root@odroidxu4:/SG2/ext/chiefio/SQL/v3# cat inven.f C FORTRAN to read the inventory files v3 GHCN file and insert Tabs C in the output. Also divides "country" into Continent and Country C C Variable declarations... C CHARACTER * 1 TAB CHARACTER * 5 VERSION CHARACTER * 10 ASCEN CHARACTER * 4 TYPE, GRIDELEV CHARACTER * 1 CONT,POPC,AIR,POPNL CHARACTER * 2 COUNTRY,TOPOT,VEG,PROXW,DISTW,DISTAU CHARACTER * 5 WMO,PSIZE CHARACTER * 3 NEAR CHARACTER * 6 STNELEV CHARACTER * 8 LATITUDE CHARACTER * 9 LONGITUDE CHARACTER * 16 VEGGRID CHARACTER * 30 NAME C C Set the TAB character TAB=CHAR(09) C C Set some constants VERSION="Gv3" ASCEN="7Sept2015" TYPE="QCU" C C Read in one line of data... C 9 OPEN(1, FILE='inventory.in', STATUS='OLD', ACTION='READ') 10 READ (1, 11, END=99) CONT, COUNTRY, WMO, NEAR,LATITUDE, & &LONGITUDE,STNELEV,NAME,GRIDELEV,POPC,PSIZE,TOPOT,VEG,PROXW, & &DISTW,AIR,DISTAU,VEGGRID,POPNL C 11 FORMAT (A1,A2,A5,A3,X,A8,X,A9,X,A6,X,A30,X,A4,A1,A5,A2,A2,A2, & &A2,A1,A2,A16,A1) C C Convert CHAR to Float C READ (T(I),*,END=20) F(I) C C Write out one line of data with TAB between fields C C WRITE (6, 6) VERSION,ASCEN,TYPE,CONT,COUNTRY,WMO,NEAR,LATITUDE, & C &LONGITUDE,STNELEV,NAME,GRIDELEV,POPC,PSIZE,TOPOT,VEG,PROXW,DISTW, & C &AIR,DISTAU,VEGGRID,POPNL C 6 FORMAT (A5,A10,A4,A1,A2,A5,A3,A8,A9,A6,A30,A4,A1,A5,A2,A2,A2, & C &A2,A1,A2,A16,A1) WRITE (6, 7) VERSION,TAB,ASCEN,TAB,TYPE,TAB,CONT,TAB,CONT,COUNTRY,& &TAB,WMO,TAB,NEAR,TAB,LATITUDE,TAB,LONGITUDE,TAB,STNELEV,TAB,NAME, & &TAB,GRIDELEV,TAB,POPC,TAB,PSIZE,TAB,TOPOT,TAB,VEG,TAB,PROXW,TAB, & &DISTW,TAB,AIR,TAB,DISTAU,TAB,VEGGRID,TAB,POPNL 7 FORMAT (A5,A1,A10,A1,A4,A1,A1,A1,A1,A2,A1,A5,A1,A3,A1,A8,A1,A9,A1,& &A6,A1,A30,A1,A4,A1,A1,A1,A5,A1,A2,A1,A2,A1,A2,A1, & &A2,A1,A1,A1,A2,A1,A16,A1,A1) C Retrieve another line of data... C GO TO 10 C C If end of file, then stop. C 99 STOP END
Yeah, almost exactly like the others just with different READ / WRITE lists and FORMAT statements to match… and were made by taking a former one and changing the READ / WRITE lists and FORMAT stations to match this data file…
Here’s what it looks like after a “SOURCE inventory.sql” command:
mysql> describe inventory; +---------------------+----------+------+-----+---------+-------+ | Field | Type | Null | Key | Default | Extra | +---------------------+----------+------+-----+---------+-------+ | version | char(5) | NO | | NULL | | | ascension | char(10) | YES | | NULL | | | type | char(4) | YES | | NULL | | | region | char(1) | NO | | NULL | | | country | char(3) | NO | | NULL | | | wmo | char(5) | NO | | NULL | | | wno_near | char(3) | NO | | NULL | | | latitude | char(8) | YES | | NULL | | | longitude | char(9) | YES | | NULL | | | stn_elev | char(6) | YES | | NULL | | | name | char(30) | NO | | NULL | | | grid_elev | char(4) | YES | | NULL | | | pop_class | char(1) | YES | | NULL | | | pop_size | char(5) | YES | | NULL | | | topo_type | char(2) | YES | | NULL | | | veg | char(2) | YES | | NULL | | | prox_water | char(2) | YES | | NULL | | | dist_water | char(2) | YES | | NULL | | | airport | char(1) | YES | | NULL | | | dist_A_to_U | char(2) | YES | | NULL | | | veg_grid | char(16) | YES | | NULL | | | pop_class_nitelites | char(1) | YES | | NULL | | +---------------------+----------+------+-----+---------+-------+ 22 rows in set (0.01 sec) mysql>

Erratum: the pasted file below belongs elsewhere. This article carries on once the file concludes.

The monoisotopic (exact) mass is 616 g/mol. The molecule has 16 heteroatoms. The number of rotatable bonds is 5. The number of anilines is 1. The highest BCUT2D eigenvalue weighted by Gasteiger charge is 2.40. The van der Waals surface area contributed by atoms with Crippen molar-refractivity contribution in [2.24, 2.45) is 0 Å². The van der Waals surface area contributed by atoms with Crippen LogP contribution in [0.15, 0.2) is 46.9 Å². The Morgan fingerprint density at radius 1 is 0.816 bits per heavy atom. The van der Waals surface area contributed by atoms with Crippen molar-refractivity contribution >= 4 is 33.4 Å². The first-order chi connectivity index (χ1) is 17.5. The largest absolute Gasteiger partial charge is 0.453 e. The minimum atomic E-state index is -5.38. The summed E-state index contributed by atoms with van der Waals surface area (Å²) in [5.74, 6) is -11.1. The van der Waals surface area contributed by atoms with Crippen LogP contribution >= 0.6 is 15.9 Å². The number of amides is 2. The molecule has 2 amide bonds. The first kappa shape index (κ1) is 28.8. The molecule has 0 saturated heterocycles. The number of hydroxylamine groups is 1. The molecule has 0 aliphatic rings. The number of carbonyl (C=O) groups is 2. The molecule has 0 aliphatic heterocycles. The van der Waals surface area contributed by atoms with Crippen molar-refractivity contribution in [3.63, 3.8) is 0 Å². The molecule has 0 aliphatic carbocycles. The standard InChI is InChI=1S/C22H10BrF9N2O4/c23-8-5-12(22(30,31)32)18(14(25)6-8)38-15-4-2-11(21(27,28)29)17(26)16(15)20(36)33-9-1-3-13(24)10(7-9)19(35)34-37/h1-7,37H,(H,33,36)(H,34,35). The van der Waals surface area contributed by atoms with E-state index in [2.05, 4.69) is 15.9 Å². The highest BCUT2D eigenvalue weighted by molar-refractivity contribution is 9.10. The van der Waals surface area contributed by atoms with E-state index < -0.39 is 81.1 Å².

Has 7280 lines in it:
mysql> SELECT COUNT(wmo) FROM inventory; +------------+ | COUNT(wmo) | +------------+ | 7280 | +------------+ 1 row in set (0.05 sec)
Of which 2379 currently have AIRPORT designation:
mysql> SELECT COUNT(wmo) FROM inventory WHERE airport='A'; +------------+ | COUNT(wmo) | +------------+ | 2379 | +------------+ 1 row in set (0.02 sec)
As you can see, even with this preliminary format there’s things you can report from the data ;-)
I do want to get the numeric data types cast into their proper forms, then put on a key / index set. Also I just did a “diff” in Linux Land on the QCA and QCU file versions and they were the same, so I’m going to do that same test on the rest of the V3 inventory copies. IFF all of them match and the V2 match (as they claim) then the utility of loading them is zero. I know the v1 inventory file is different, so it will need some different fields. It might make sense to just toss it into a dedicated table (and lose the ascension and type fields from this table) and then do the compare and contrast between the two tables. Like I said, this is preliminary…
Well, I think that covers it for tonight. A basic “load table” done.
Oh, FWIW, to compile the FORTRAN on Linux, of the Debian / Devuan sort, you just install the FORTRAN compiler with “apt-get install gfortran” and then do a “gfortran inven.f” to make the a.out executable file. Pretty darned quick and easy really. (Of course you can rename a.out to anything, so like “inventory_tab_monster” or whatever…)
At this point I’ve got a workable if crude layout for all the basic data tables and a demonstration load from one instance of the V3 data. Next steps are just a LOT of polish to make the database layout more efficient / faster / cleaner; and then load more data instances from V2 and V3, and then take on that integration load of the significantly different v1. (Then think about USHCN & Hadley, maybe…)
Along the way working up some interesting “compare and contrast reports” and such. Also I need to lean how to make MySQL calls from inside programs (like C, Python, whatever…) so I can use those tools on this data if needed.
The point being that there’s a long tune, test, extend, and use path stretching to the horizon now. The really nice thing is that now all sorts of “ad hoc queries” become very easy to do! So now I need to think about what I want to kick around ;-) Things like “how many thermometers per country?” and “What is the highest elevation thermometer in each country” become relatively easy to answer. Any ideas welcome ;-)